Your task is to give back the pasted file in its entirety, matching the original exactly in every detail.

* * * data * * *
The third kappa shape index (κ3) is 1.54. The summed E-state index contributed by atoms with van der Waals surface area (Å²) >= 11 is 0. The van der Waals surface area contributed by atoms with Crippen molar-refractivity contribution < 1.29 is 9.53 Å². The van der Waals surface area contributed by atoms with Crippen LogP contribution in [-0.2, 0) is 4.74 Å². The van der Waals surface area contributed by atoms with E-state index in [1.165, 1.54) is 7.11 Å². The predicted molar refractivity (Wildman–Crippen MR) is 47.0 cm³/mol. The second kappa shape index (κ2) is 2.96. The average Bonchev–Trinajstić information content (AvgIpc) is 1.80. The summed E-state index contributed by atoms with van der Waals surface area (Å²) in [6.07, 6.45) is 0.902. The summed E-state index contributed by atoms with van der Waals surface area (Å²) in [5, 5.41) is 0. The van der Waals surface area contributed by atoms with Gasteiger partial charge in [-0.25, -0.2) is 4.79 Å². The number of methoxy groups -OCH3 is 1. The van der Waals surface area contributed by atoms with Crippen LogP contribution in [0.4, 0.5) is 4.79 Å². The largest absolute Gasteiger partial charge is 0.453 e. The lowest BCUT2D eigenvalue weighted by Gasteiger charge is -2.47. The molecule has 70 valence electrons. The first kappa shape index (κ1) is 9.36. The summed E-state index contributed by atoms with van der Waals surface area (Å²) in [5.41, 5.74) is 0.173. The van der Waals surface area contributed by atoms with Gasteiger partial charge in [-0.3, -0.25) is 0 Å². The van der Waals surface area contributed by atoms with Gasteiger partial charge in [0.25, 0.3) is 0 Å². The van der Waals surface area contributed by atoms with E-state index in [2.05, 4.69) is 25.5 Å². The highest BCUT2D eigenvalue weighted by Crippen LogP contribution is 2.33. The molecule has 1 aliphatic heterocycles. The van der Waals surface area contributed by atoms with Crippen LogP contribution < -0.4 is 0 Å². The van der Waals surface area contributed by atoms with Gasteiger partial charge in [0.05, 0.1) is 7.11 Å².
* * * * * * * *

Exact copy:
The third kappa shape index (κ3) is 1.54. The summed E-state index contributed by atoms with van der Waals surface area (Å²) >= 11 is 0. The van der Waals surface area contributed by atoms with Crippen molar-refractivity contribution < 1.29 is 9.53 Å². The van der Waals surface area contributed by atoms with Crippen LogP contribution in [-0.2, 0) is 4.74 Å². The van der Waals surface area contributed by atoms with E-state index in [1.165, 1.54) is 7.11 Å². The predicted molar refractivity (Wildman–Crippen MR) is 47.0 cm³/mol. The second kappa shape index (κ2) is 2.96. The average Bonchev–Trinajstić information content (AvgIpc) is 1.80. The summed E-state index contributed by atoms with van der Waals surface area (Å²) in [6.07, 6.45) is 0.902. The summed E-state index contributed by atoms with van der Waals surface area (Å²) in [5, 5.41) is 0. The van der Waals surface area contributed by atoms with Gasteiger partial charge in [-0.25, -0.2) is 4.79 Å². The number of methoxy groups -OCH3 is 1. The van der Waals surface area contributed by atoms with Crippen LogP contribution in [0.4, 0.5) is 4.79 Å². The largest absolute Gasteiger partial charge is 0.453 e. The lowest BCUT2D eigenvalue weighted by Gasteiger charge is -2.47. The molecule has 70 valence electrons. The first kappa shape index (κ1) is 9.36. The summed E-state index contributed by atoms with van der Waals surface area (Å²) in [5.41, 5.74) is 0.173. The van der Waals surface area contributed by atoms with Gasteiger partial charge in [-0.3, -0.25) is 0 Å². The van der Waals surface area contributed by atoms with Gasteiger partial charge in [0.25, 0.3) is 0 Å². The van der Waals surface area contributed by atoms with E-state index in [2.05, 4.69) is 25.5 Å². The highest BCUT2D eigenvalue weighted by Crippen LogP contribution is 2.33. The molecule has 1 aliphatic heterocycles. The van der Waals surface area contributed by atoms with Crippen LogP contribution < -0.4 is 0 Å². The van der Waals surface area contributed by atoms with Gasteiger partial charge in [0.05, 0.1) is 7.11 Å².